Airing Pain 137: Pharmacists and Chronic Pain
How to Prescribe and De-prescribe Safely
This edition of Airing Pain was prompted by the 2022 NICE Guidelines which follows a Public Health England report (2019) looking at medicines associated with dependence and withdrawal. This new legislation follows increased concerns in high levels of prescribing.
This edition discusses the challenges and opportunities of de-prescribing; and poses a shift in focus towards supported self-management and de-medicalising the management of pain for some patients. By this we mean the exploration of alternative therapies and supported self-care customised to individual needs, which come hand-in-hand with any de-prescribing of medicines.
We discuss the incredibly important role of the advanced pharmacist practitioner in adjusting the prescriptions of medicine, and the long-term regular use of pharmacists for these purposes.
Dr Emma Davies, Advanced Pharmacist Practitioner specialising in Pain Management
Dr Keith Mitchell, Consultant in Pain Medicine at the Royal Cornwall Hospital
Dr Jim Huddy, GP and Clinical Lead for Chronic Pain
This edition of Airing Pain was possible thanks to support from the British Pain Society.
0:49 – Paul introducing the topic NICE Guidelines 2022, following from a Public Health England report 2019 looking at medicines associated with dependence and withdrawal.
1:38 – Introducing Dr Emma Davies; advanced pharmacist practitioner in pain management, Co-Founder to Living Well With Pain, prescribing for chronic pain, and involved in setting NICE guidelines.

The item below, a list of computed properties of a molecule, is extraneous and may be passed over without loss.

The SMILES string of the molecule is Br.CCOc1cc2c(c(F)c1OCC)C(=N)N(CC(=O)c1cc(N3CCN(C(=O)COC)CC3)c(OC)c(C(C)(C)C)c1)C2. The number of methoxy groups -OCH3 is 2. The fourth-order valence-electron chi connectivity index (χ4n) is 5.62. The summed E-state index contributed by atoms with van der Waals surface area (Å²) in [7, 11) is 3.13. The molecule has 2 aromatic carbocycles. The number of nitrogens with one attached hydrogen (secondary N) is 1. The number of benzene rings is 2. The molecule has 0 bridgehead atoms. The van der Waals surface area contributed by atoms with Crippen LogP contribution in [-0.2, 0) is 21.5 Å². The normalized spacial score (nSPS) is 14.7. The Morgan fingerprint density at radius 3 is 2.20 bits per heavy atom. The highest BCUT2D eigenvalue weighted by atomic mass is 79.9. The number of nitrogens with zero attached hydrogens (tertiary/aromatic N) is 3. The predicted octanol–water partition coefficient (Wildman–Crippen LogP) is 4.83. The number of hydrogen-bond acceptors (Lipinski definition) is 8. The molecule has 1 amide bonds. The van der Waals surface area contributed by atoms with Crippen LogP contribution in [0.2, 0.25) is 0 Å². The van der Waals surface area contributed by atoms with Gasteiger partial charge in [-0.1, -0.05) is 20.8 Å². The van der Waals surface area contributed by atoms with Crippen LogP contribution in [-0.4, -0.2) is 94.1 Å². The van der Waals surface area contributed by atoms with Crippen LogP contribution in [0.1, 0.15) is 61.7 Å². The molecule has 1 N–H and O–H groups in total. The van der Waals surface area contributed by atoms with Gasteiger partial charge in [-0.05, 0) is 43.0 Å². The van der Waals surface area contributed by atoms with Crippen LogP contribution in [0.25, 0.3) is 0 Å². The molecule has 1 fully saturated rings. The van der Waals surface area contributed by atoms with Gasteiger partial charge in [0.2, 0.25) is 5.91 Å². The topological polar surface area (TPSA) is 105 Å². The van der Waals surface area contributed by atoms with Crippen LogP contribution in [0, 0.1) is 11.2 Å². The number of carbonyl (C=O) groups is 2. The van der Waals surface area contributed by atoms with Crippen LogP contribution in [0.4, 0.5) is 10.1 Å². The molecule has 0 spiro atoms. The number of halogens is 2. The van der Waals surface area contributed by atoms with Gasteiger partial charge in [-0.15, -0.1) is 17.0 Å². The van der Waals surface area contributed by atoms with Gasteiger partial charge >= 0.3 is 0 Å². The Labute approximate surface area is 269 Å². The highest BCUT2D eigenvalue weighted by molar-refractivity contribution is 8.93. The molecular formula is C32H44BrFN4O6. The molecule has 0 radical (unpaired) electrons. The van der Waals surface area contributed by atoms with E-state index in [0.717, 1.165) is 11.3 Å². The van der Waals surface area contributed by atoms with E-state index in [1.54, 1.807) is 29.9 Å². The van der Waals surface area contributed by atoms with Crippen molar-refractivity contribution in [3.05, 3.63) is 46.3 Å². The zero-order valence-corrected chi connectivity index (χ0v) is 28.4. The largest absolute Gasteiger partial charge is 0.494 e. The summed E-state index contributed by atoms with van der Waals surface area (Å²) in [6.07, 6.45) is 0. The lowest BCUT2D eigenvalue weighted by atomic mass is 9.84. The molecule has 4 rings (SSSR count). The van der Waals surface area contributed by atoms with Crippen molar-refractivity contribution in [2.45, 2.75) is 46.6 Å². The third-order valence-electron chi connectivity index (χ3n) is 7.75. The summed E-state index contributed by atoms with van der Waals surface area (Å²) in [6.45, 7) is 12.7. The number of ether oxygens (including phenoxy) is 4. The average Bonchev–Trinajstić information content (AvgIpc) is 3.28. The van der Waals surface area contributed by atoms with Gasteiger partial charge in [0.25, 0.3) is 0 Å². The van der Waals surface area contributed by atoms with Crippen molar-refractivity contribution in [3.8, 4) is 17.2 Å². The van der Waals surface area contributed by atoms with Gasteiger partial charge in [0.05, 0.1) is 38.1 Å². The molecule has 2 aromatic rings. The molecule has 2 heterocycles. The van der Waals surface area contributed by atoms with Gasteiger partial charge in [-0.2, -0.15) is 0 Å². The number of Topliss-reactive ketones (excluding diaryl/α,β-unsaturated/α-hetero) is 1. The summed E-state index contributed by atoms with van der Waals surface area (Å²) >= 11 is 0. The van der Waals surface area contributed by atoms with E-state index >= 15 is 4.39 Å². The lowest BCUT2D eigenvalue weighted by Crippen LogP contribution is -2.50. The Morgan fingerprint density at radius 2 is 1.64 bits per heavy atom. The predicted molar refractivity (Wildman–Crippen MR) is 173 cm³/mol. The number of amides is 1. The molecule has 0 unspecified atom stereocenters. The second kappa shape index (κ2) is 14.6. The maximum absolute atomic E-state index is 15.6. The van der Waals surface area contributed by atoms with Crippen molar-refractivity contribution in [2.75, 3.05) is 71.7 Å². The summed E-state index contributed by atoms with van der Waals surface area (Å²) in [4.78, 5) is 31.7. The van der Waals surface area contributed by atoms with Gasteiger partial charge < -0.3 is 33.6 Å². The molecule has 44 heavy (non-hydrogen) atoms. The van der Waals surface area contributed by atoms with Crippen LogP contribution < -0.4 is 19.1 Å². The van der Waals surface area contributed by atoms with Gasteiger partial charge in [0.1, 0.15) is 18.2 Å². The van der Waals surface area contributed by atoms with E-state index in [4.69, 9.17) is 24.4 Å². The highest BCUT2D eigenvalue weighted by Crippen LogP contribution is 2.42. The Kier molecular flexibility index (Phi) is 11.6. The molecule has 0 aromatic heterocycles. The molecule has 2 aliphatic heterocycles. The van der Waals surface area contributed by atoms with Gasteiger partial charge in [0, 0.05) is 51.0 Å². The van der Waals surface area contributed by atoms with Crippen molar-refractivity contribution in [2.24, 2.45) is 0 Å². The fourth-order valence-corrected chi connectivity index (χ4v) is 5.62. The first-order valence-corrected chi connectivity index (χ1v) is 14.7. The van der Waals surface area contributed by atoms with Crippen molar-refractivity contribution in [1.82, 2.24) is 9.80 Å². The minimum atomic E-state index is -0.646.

2:46 – Discussing risk-benefit of prescribing an increasing dose of pain management medicines.
6:23 – The problem: knowing the medicines may be harmful but a lack of correct support in place for other ways of living with pain. Reducing this type of medicine must come hand-in-hand with proper support to living well with pain.
7:24 – What does support look like? Alternative therapies and support based on their personalised circumstances.
9:15 – Talk from the Patient Group at the British Pain Society on intersectional problems and barriers to accessing care particularly for socially minoritized individuals and groups.
9:58 – The importance of personalised pain management and how to address this from the perspective of a Pharmacist Practitioner
12:00 – Discussion of possible criticisms of NICE Guidelines
13:28 – Introducing the educational resources Pain Consultants Dr Keith Mitchell and Dr Jim Huddy, at Royal Cornwall Hospital, have put together for prescribers.
14:12 – Introducing Dr Frances Cole’s 10 footstep model to pain management as another possible alternative to prescribing.
15:10 – Personalised care for each patient and supported self-management.
16:26 – Social prescribers and upskilling non-clinicians to provide the support needed towards de-medicalising the management of pain for some cases.
17:27 – Discussion on how to pose non-medical supported self-management to patients, in place of medicalised support.
17:49 – Explaining the Pain Café in Cornwall; the benefit of belonging to a peer group outside of typically medicalised spaces, and the power of sharing challenges and experiences in a common location or setting.
20:00 – Invitation to leave feedback.
20:45 – Advanced pharmacist practitioner, Dr Emma Davis, on the diverse and essential roles pharmacists play in pain management.
21:40 – Introducing the ‘medication review’.
24:18 – Exploring the concept of reaching the limit of helpfulness with multiple cross-over medicines. Thinking about making small reductions in prescribing.
25:52 – Dependence forming medicines as part of the structured medical review, in England.
28:48 – The ‘healing power of a good book’: escapism techniques.
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